Open Fun Football Schools: A platform for engagement and participation
The Open Fun Football Schools program has developed a unique and efficient bottom-up approach to the local communities, which Cross Cultures consider a key element to ensure sustainability and long-term impact of the program.
In Cross Cultures approach to Children’s Football, the Open Fun Football Schools do much more than building relations among children, coaches and sports clubs. It also builds a local structure for cooperation and community engagement. Thus programme gathers a number of stakeholders and actors around a common purpose, and always seeks actively to involve parents, municipalities, primary school teachers, community police, local sponsors, national and regional football associations, the local and national media, ministries of youth and sports, et. al. Hence, Cross Cultures has demonstrated capacity to mobilize a high level of community engagement and voluntarism in the program in all the partner countries, and has proved successful in stimulating social entrepreneurship and building local networks.[
Furthermore, a fundamental strength of the program is that it is an activity that spontaneously attracts thousands of children and adolescents of any geographical, ethnic, cultural or religious background, and it also attracts girls, even in countries where religious and cultural fabric often offer very limited opportunities to socialize with other young people (in 2018, 42% of all participants at Open Fun football schools were females). Thus, with the parents' acceptance and support, the program has created a framework that at the same time gives children and young people a space to have fun and play together, while at the same time learning transversal skills such as respect, tolerance, teamwork, fair play and reconciliation - themes that often lie beyond what they learn in school.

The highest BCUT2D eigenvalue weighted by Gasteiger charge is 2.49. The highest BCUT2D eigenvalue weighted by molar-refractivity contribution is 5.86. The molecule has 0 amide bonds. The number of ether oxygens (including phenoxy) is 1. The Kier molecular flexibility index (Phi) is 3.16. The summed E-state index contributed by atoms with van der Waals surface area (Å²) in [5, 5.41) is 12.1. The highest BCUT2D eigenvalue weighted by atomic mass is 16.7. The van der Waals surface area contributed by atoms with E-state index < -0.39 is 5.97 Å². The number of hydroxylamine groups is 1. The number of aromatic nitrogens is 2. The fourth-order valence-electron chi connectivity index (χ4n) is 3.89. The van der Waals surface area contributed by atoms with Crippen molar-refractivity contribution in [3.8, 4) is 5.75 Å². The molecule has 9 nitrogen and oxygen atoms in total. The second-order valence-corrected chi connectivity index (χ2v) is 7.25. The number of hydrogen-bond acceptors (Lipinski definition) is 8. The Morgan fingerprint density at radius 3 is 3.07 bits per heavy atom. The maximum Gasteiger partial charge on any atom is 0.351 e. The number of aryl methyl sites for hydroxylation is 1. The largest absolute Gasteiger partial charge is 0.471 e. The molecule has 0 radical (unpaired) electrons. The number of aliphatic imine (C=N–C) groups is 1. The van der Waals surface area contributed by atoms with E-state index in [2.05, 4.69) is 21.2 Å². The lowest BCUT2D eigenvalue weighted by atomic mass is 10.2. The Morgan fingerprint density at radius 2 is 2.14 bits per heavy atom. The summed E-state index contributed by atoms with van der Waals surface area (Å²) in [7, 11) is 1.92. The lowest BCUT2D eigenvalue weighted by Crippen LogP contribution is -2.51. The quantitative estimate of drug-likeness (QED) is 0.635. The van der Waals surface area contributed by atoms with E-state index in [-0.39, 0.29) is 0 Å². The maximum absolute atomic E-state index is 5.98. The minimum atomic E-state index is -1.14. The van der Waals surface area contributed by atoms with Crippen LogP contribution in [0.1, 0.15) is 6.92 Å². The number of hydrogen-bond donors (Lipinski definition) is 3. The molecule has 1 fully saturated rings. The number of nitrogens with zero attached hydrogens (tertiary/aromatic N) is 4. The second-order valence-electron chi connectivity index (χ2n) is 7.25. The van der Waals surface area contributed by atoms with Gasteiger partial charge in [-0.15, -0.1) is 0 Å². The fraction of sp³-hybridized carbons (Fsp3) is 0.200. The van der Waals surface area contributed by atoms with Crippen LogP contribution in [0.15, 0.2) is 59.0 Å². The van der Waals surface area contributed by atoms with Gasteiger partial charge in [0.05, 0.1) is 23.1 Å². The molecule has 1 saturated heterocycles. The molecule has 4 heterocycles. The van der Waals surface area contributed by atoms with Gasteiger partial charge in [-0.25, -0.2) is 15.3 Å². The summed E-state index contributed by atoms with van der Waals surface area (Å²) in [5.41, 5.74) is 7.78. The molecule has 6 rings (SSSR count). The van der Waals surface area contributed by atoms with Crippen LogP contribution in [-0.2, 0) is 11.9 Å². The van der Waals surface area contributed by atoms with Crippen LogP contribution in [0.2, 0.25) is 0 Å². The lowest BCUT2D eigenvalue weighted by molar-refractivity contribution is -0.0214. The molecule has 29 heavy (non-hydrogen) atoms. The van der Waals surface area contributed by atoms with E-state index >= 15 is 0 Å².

Another strength of the program, compared to the efforts of other organizations also working in the same geographical areas dealing with children and young people, is that the local Open Fun Football Schools in principle have unlimited duration. Thus, the activities become largely self-sustaining after some years of support from Cross Cultures in Copenhagen. It is seen among other things by the fact that more than 2.700 local grassroots football clubs/-teams have been formed as a direct spin off from the Open Fun Football School programme. Furthermore, several Open Fun Football Schools, which started 20 years ago, are still running on their own, and that the food chain of new young volunteer leaders and coaches to these schools is being mobilized and trained continuously as other volunteer young people drop out of activities again.